in the house of their idols] In the temples of their idols, which were regarded as the givers of the victory. Cp. ch. 1 Samuel 5:2. Chron. reads “to carry tidings to their idols.”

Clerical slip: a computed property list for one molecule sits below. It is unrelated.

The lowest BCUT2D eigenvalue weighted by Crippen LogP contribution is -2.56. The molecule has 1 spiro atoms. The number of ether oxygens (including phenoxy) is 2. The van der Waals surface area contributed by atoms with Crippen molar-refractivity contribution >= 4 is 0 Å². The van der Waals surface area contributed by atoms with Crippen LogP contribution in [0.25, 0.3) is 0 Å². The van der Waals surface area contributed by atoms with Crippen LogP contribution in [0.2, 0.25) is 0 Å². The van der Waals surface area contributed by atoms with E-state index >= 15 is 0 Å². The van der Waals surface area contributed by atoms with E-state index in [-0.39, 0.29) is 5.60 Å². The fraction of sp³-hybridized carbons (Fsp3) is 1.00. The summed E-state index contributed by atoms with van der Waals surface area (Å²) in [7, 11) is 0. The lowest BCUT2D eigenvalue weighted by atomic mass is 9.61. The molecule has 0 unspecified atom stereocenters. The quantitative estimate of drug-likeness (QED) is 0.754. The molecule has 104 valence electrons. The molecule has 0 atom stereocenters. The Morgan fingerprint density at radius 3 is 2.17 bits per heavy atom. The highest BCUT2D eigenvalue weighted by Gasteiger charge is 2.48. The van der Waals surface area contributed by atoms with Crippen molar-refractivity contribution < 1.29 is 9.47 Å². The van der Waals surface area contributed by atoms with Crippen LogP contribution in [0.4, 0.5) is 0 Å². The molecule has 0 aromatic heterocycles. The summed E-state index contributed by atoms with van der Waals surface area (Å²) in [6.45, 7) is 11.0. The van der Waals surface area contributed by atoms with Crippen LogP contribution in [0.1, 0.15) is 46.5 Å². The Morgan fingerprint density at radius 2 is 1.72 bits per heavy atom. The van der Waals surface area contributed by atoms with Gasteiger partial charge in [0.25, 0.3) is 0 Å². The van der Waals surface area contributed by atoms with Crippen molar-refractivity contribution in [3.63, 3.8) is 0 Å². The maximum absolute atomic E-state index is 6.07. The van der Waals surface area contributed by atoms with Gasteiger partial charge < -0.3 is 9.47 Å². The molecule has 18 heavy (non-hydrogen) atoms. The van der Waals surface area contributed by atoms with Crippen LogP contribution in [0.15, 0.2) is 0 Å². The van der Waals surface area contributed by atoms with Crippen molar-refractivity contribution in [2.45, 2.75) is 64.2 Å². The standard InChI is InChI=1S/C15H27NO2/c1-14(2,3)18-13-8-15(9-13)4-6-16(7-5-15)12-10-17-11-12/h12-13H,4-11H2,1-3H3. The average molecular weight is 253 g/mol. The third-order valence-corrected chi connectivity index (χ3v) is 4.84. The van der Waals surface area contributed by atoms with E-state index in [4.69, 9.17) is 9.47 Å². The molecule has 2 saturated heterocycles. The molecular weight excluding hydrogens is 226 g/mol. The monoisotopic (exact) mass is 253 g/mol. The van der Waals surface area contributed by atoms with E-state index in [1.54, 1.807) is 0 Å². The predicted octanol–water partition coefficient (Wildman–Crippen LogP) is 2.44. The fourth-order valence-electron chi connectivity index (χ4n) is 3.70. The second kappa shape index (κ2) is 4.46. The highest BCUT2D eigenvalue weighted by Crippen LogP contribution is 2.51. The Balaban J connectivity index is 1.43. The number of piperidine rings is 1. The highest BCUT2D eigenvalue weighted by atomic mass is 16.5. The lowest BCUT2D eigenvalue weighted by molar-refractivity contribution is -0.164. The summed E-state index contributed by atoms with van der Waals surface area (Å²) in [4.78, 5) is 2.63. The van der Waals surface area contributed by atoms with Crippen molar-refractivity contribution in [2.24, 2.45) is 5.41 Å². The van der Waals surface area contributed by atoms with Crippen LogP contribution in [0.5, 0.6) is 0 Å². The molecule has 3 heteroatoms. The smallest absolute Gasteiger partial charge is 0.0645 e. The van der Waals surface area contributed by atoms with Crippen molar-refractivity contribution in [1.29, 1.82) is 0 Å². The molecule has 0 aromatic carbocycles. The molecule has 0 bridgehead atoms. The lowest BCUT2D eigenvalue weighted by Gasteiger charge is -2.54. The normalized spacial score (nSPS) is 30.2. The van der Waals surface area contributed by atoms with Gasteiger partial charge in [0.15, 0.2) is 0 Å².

Verses 9, 10. - They cut off his head. This was probably done not simply in retaliation for what had happened to their champion Goliath, but in accordance with the customs of ancient warfare. The fierce joy of the Philistines over the fallen Saul proves how great had been their fear of him, and how successful he had been in breaking their yoke off Israel's neck. Had he still had David with him the victory would assuredly have remained on his side. They put his armour in the house of Ashtaroth. Hebrew, "of the Ashtaroth." Whether it was divided among the various shrines of Astarte, or whether it was all placed in her famous temple at Askelon, described by Herodotus (1:105) as the most ancient of the fanes of the Syrian Venus, is uncertain. The former view agrees best with the Hebrew text and with what is said in 1 Chronicles 10:10, where we have the additional information that they suspended Saul's head in the temple of Dagon. They fastened his body to the wall of Beth-shan, as also the bodies of his sons (ver. 12). Beth-shan or Scythopolis lies about four miles from the Jordan on the west, and twelve miles south of the lake of Tiberias. It is almost in a straight line to the west of Mahanaim, and must have been at once occupied by the Philistines, and as they hung the bodies of the fallen king and his sons on its wall, they evidently intended to retain it. RECOVERY OF THE BODIES OF SAUL AND HIS SONS (vers. 11-13). 1 Samuel 31:9On the day following the battle, when the Philistines tripped the slain, they found Saul and his three sons lying upon Gilboa; and having cut off their heads and plundered their weapons, they went them (the heads and weapons) as trophies into the land of the Philistines, i.e., round about to the different towns and hamlets of their land, to announce the joyful news in their idol-temples (the writer of the Chronicles mentions the idols themselves) and to the people, and then deposited their weapons (the weapons of Saul and his sons) in the Astarte-houses. But the corpses they fastened to the town-wall of Beth-shean, i.e., Beisan, in the valley of the Jordan (see at Joshua 17:11). Beth-azabbim and Beth-ashtaroth are composite words; the first part is indeclinable, and the plural form is expressed by the second word: idol-houses and Astarte-houses, like beth-aboth (father's-houses: see at Exodus 6:14). On the Astartes, see at Judges 2:13. It is not expressly stated indeed in 1 Samuel 31:9, 1 Samuel 31:10, that the Philistines plundered the bodies of Saul's sons as well, and mutilated them by cutting off their heads; but ראשׁו and כּליו, his (i.e., Saul's) head and his weapons, alone are mentioned. At the same time, it is every evident from 1 Samuel 31:12, where the Jabeshites are said to have taken down from the wall of Beth-shean not Saul's body only, but the bodies of his sons also, that the Philistines had treated the corpses of Saul's sons in just the same manner as that of Saul himself. The writer speaks distinctly of the abuse of Saul's body only, because it was his death that he had chiefly in mind at the time. To the word וישׁלּחוּ we must supply in thought the object ראשׁו and כּליו from the preceding clause. גּויּת and גּויּת (1 Samuel 31:10 and 1 Samuel 31:12) are the corpses without the heads. The fact that the Philistines nailed them to the town-wall of Beth-shean presupposes the capture of that city, from which it is evident that they had occupied the land as far as the Jordan. The definite word Beth-ashtaroth is changed by the writer of the Chronicles into Beth-elohim, temples of the gods; or rather he has interpreted it in this manner without altering the sense, as the Astartes are merely mentioned as the principal deities for the idols generally. The writer of the Chronicles has also omitted to mention the nailing of the corpses to the wall of Beth-shean, but he states instead that "they fastened his skull in the temple of Dagon," a fact which is passed over in the account before us. From this we may see how both writers have restricted themselves to the principal points, or those which appeared to them of the greatest importance (vid., Bertheau on 1 Chronicles 10:10).